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Fraud costs NHS £5 billion according to University of Portsmouth
More money should be set aside for tackling fraud in the NHS, a leading figure has said, as new figures showed that scams are costing the health service an estimated £5 billion a year, according to a report by Hampshire experts.
Jim Gee, former director of NHS Counter Fraud Services, said cutting the cost of fraud should be made a priority in the health service, ahead of savings to patient services or quality.
His remarks, in a Panorama programme to be broadcast on BBC One, come ahead of the publication of a study co-authored by Mr Gee showing that fraud is costing the NHS £5 billion a year, with a further £2 billion lost to errors.
The amount lost to fraud alone could pay for nearly 250,000 new nurses, the BBC reported.
Mr Gee, who led the NHS anti-fraud section for eight years, said his estimates for fraud in the NHS were 20 times than those recorded in the Government's annual fraud indicator report.
He told Panorama: ''We need to not be embarrassed, or in denial, about the possibility of fraud taking place in the NHS.
''We need to get on with tackling the problem, minimising its cost, maximising resources available for proper patient care.''
The report, by the University of Portsmouth and accountancy firm BDO, found that the biggest areas of fraud were in payroll and procurement budgets.
The £2 billion cost of errors relate to when the NHS makes overpayments by mistake to suppliers or staff.
Although the NHS has a budget of about £100 billion, it is having to make significant savings and should prioritise fighting fraud, said Mr Gee.
''I think fraud is one of the last great unreduced healthcare costs. And, to me, putting money into it makes absolute sense,'' he said.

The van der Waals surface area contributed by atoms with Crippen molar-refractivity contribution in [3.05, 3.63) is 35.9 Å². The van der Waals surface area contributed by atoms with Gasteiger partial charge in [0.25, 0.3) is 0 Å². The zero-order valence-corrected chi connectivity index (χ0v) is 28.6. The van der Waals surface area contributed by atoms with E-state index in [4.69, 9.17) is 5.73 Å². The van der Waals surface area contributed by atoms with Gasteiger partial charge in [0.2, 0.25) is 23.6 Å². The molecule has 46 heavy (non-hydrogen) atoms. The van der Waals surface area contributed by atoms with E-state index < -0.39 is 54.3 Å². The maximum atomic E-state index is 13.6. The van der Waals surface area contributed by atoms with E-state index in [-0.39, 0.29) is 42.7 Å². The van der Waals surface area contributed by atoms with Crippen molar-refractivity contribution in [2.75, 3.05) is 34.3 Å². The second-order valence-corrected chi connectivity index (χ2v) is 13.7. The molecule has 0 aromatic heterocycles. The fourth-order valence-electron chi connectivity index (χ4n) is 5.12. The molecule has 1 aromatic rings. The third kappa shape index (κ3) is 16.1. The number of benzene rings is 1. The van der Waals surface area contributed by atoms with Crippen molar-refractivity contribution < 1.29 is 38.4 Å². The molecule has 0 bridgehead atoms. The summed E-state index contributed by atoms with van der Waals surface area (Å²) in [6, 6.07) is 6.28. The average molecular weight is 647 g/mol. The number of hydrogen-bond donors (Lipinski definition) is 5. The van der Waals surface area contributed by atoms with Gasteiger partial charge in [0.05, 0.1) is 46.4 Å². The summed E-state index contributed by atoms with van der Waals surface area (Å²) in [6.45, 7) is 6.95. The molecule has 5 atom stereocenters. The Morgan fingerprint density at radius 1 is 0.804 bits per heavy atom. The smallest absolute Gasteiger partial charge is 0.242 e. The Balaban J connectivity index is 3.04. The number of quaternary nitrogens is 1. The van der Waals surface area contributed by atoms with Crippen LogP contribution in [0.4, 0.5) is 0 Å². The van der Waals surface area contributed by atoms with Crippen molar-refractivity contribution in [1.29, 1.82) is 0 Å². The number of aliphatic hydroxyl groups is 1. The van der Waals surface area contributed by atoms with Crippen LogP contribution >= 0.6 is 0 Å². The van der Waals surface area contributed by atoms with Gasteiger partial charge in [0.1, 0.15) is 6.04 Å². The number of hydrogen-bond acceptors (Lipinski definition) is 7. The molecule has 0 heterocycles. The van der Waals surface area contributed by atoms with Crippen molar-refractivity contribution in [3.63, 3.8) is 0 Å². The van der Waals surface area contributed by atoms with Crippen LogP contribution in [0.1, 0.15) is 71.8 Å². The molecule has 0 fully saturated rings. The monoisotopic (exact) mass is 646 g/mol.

''It's one of the least painful ways of cutting costs. It makes absolute sense to cut the cost of fraud before you cut the quality or extent of patient services.''
Mr Gee told the BBC that his figure was higher than the Government estimate because its annual fraud indicator report only relates to pharmaceutical and dental services, and does not include losses taking place in payroll and procurement expenditure, for example.
Panorama also found that NHS Protect, the national body which investigates fraud in England for the Department of Health, has had its budget cut by around 30% since 2006.
A Freedom of Information request by the BBC showed that NHS Protect employs 27 counter-fraud specialists, with a further 294 investigators working at a local level.
By contrast, the Department for Work and Pensions (DWP) employs six times the number of investigators, according to Panorama - but if Mr Gee's figures are accurate, they face less than half the amount of fraud.
The Department of Health said it did not ''recognise'' the figures for fraud in the report and was not aware of any published research showing how the figures were calculated. It said it did not speculate on levels of losses.
A DoH spokeswoman said: ''Fraud against the NHS is a crime that can have a serious impact on our ability to deliver high-quality health services.
''Any allegation or suspicion of fraud should be referred to NHS Protect, who are required to take appropriate action. When fraud is proven, we expect all appropriate sanctions and recovery action to take place.''
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